PORTLAND – Thanksgiving Day is many things, but count food, family and football at the top.

What better way to enjoy football on the holiday than with family in front of the television, or perhaps attending this morning’s Thanksgiving Day Game at Fitzpatrick Stadium?

Three coaches and their football- playing sons have been enjoying their special bond on the sidelines this season.

For Deering head coach Greg Stilphen and son Alex, Deering assistant coach Ted Ross and son Jamie, and Portland assistant coach Barry Kenney and son Caleb, the traditional game caps a season of highs, lows and almosts.

Being together during games and practices this season has definitely been a high, say these fathers and sons.

As volunteer assistants, Ross and Kenney have been careful to keep their distance and let their sons be themselves.

Stilphen has too, but it’s different in his situation. As the head coach he oversees the entire team. You could say he has 40 sons.

Neither Ross nor Kenney directly coach their sons.

Kenney, a carpenter, coaches the freshmen and works with the varsity. Ross, a Portland police captain, coaches the line, a position he played in high school and college. Kenney is a fullback-linebacker, and Ross is a quarterback, punter and kicker.

“Thanksgiving is about family,” said Ted Ross. “Anyone who is a parent and has the opportunity to spend time with their children in that capacity should do it.

“Jamie is the middle of my three children and I enjoy spending time with all of them. There will be no better enjoyment I will have than spending time with Jamie on the sideline (today), and I’m hoping he’s thinking the same as me. It’s kind of bittersweet in that it’s his last game and we won’t have the opportunity again.”

The Kenneys have the added connection of both having played in the traditional game. Barry played in three Thanksgiving Day games for the Bulldogs (1978, 1979, 1980) as an undersized guard-linebacker.

Kenney and Ross coached their sons in youth football. Stilphen was more of a sideline observer when Alex started playing.

Watching his dad coach the freshmen this season reminded Kenney of his first experiences as a player.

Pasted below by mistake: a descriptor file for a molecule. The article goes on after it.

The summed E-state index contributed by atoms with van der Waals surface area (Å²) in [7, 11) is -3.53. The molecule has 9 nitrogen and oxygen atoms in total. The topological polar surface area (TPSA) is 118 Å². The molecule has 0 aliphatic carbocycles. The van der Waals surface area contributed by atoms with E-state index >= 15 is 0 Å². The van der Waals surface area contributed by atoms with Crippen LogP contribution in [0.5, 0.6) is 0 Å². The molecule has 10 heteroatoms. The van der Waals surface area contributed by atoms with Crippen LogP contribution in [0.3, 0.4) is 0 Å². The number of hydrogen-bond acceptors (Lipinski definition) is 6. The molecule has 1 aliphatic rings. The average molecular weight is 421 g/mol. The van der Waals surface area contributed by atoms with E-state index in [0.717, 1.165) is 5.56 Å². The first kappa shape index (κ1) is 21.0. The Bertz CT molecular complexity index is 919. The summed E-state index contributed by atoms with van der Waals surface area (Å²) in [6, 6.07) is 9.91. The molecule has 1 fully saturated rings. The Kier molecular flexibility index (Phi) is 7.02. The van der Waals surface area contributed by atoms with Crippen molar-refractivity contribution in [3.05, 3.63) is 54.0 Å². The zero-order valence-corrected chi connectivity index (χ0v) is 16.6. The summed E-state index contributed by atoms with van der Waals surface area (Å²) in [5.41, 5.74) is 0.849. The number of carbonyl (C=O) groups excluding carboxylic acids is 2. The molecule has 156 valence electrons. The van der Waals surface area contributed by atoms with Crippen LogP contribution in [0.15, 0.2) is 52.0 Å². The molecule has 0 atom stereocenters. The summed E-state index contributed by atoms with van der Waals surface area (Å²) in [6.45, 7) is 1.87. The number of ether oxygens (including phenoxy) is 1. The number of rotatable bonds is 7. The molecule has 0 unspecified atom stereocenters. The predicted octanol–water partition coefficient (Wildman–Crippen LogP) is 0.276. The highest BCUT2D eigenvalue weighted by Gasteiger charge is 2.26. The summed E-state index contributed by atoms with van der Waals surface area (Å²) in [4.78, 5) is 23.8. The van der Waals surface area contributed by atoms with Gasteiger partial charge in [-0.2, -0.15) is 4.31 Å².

“Seeing him work with the younger guys brought back memories of Little Ladd football when he was my coach for five or six years,” said Caleb.

“It’s been fun getting to see him coach again. He’s given me some advice during games, like how I can tweak some blocking assignment. “

Kenney said his father likes to talk about his era, when players were supposedly mentally tougher.

“I just let him talk,” said Kenney smiling. “Having him with me has been a different experience. It’s been nice being able to share that. I think he’s enjoyed it.”

“I’m proud to coach and especially proud to have my son as captain and playing at a pretty high level,” said Barry Kenney.

Ted Ross knew early on that if he was going to coach his son, he would have some help.

“I was a lineman and it was obvious that Jamie was more of a skilled player than me,” he said. “I was fortunate that I found an individual in Danny Hendrix, who really helped out in terms of Jamie’s mechanics at quarterback.”

After Hendrix, another quarterback coach in the area, Tim Bryant, helped Ross in high school.

Being of different temperaments, the arrangement has worked out well for the Rosses.

“Jamie is laid back, I’m more vocal. Realizing how difficult it is to play quarterback, I wanted to avoid direct contact,” Ted Ross said.

As he’s matured, Jamie Ross has come to accept his father’s advice.

“I was never a big fan of fathers coaching their sons, but this year has been special with him on the sideline. I can’t say I haven’t benefited from his advice,” said Jamie.

Since he was young, it’s been all football for Alex Stilphen, a junior two-way tackle. That often happens when your father is a coach. That’s been OK with him.

“I grew up watching football and dreamed of the day I could play,” said Stilphen. “I first played touch football, which I didn’t like much.

“There’s some pressure having my father as a coach because people expect you to perform. It’s a blessing and a curse, I guess. People think the reason that you’re starting is because your father is the coach. I’ve worked hard and I’m still working hard to improve as a player, but there are privileges in having a father as a coach. You have his knowledge available all the time and more opportunities to improve.”

Stilphen has the maturity to handle all that’s required playing for your father.

But it’s not just one Stilphen he calls ‘Coach.’ Two of his uncles are assistant coaches with the Rams.

“My teammates ask: ‘What’s it like being around him 24/7?’ We’re together for practices and the drive home, but once we’re home he’s like any regular dad.”

Staff Writer Tom Chard can be reached at 791-6419 or at:

[email protected]